I always knew I wanted to write and paint. […] The poetry dominated at first, but I always wanted to find some way of getting the two together more completely, without one imitating the other. [7]

A typical crossover can be found in the poem/print, Requiem Notations VII, where Coupey writes of “the shapeliness of / the day // pink cherry blossoms / white magnolia,/ one glimpse of the green / world outside / the window.” Here we are not only given a visual image, but also the elegance of the vision, its ‘shapely’ architecture, its double anchoring in nature and the poet’s eye. Cutting Out the Tongue, the manuscript in which these new poems appear, takes its title from Matisse’s statement in Jazz: “He who wants to dedicate himself to painting should start by cutting out his tongue.” Coupey again affirms his interest in the quietness, the wordlessness of painting:

Ellsworth Kelly, for example, is an important painter to me because there is a fine elegance of shaping in his work, an accuracy of what sort of colour and light will work with what shape. I’m also interested in that kind of discrimination, the very small things, sometimes the smallest curve off the rectangle, and it has to be quiet. […] [8]

With poetics as the basis for exploration, we might see Coupey’s painting not as “emotion recollected in tranquility,” as Wordsworth defined poetry, but as emotion parsed in colour. Orchestrated with the linearity of calligraphy, these painted ‘fields of vibration’ with their arabesque markings transcribe the structure of language, implying a sequence of characters not in any alphabet. Like the peculiar annotations used in dance choreography or in electronic graphing of bird song on heat sensitive paper, Coupey’s paintings document both gesture and interval. Vancouver artist Alan Wood stated that Coupey’s paintings have “an unerring ability to build, span, link and stack a range of forms which are like the girders, posts, beams, blocks and scaffolding which are present in great architecture and sculpture.” [9]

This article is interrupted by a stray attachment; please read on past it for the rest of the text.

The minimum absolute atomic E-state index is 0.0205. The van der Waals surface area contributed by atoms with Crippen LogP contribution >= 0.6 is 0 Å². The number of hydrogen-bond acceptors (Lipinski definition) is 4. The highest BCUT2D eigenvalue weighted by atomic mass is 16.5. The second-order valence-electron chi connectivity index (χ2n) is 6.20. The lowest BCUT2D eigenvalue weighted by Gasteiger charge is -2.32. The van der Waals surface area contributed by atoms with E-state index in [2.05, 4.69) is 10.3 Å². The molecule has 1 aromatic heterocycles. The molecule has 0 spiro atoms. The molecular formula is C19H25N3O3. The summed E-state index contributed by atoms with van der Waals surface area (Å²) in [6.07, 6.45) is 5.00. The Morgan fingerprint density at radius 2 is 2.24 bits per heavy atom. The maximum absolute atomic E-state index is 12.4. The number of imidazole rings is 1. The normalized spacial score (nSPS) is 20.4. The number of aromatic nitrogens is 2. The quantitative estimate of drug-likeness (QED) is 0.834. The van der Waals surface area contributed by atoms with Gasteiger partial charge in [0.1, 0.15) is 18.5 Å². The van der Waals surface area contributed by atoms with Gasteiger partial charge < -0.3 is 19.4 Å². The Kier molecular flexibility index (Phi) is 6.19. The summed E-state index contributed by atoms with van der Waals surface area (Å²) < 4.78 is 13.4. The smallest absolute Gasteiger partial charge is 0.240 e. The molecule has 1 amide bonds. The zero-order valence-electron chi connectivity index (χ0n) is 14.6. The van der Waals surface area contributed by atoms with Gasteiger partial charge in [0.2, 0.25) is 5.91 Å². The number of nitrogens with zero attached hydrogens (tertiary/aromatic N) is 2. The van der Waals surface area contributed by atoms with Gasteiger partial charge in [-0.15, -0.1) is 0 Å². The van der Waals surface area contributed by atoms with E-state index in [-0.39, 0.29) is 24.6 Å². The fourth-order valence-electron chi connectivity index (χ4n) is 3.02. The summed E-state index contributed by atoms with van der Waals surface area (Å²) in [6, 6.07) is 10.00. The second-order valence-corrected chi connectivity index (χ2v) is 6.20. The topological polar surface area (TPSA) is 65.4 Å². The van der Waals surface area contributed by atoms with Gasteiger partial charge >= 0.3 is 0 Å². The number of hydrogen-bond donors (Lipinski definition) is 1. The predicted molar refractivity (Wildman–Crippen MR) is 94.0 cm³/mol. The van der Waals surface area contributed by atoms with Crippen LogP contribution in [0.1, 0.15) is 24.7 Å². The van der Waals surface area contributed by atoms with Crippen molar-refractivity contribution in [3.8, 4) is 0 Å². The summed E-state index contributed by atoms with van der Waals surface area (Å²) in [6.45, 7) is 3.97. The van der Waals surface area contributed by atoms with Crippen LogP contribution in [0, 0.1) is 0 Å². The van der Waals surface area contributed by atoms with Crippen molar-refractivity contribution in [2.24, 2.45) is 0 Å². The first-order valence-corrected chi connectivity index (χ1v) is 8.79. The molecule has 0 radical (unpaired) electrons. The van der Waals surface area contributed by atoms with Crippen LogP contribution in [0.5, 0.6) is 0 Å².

IV

Coupey’s large–scale encounters with the canvas produce works that speak of the direct engagement of the painter and his materials; they make it clear that he sees painting as a verb, a physical activity. [10]

The strength of direct painting is its ability to contain a vocabulary of interpretations. The inverse of kanji ideography [11], abstract imagery is open to multiple meanings. So, too, are Coupey’s marriage of poetry and printmaking in the Requiem Notations series. However, their presentation – the Janus–like portrayal of words and images – displays a formality of thought an intentional structuring based on intelligence. They demand to be grasped as well as sensed.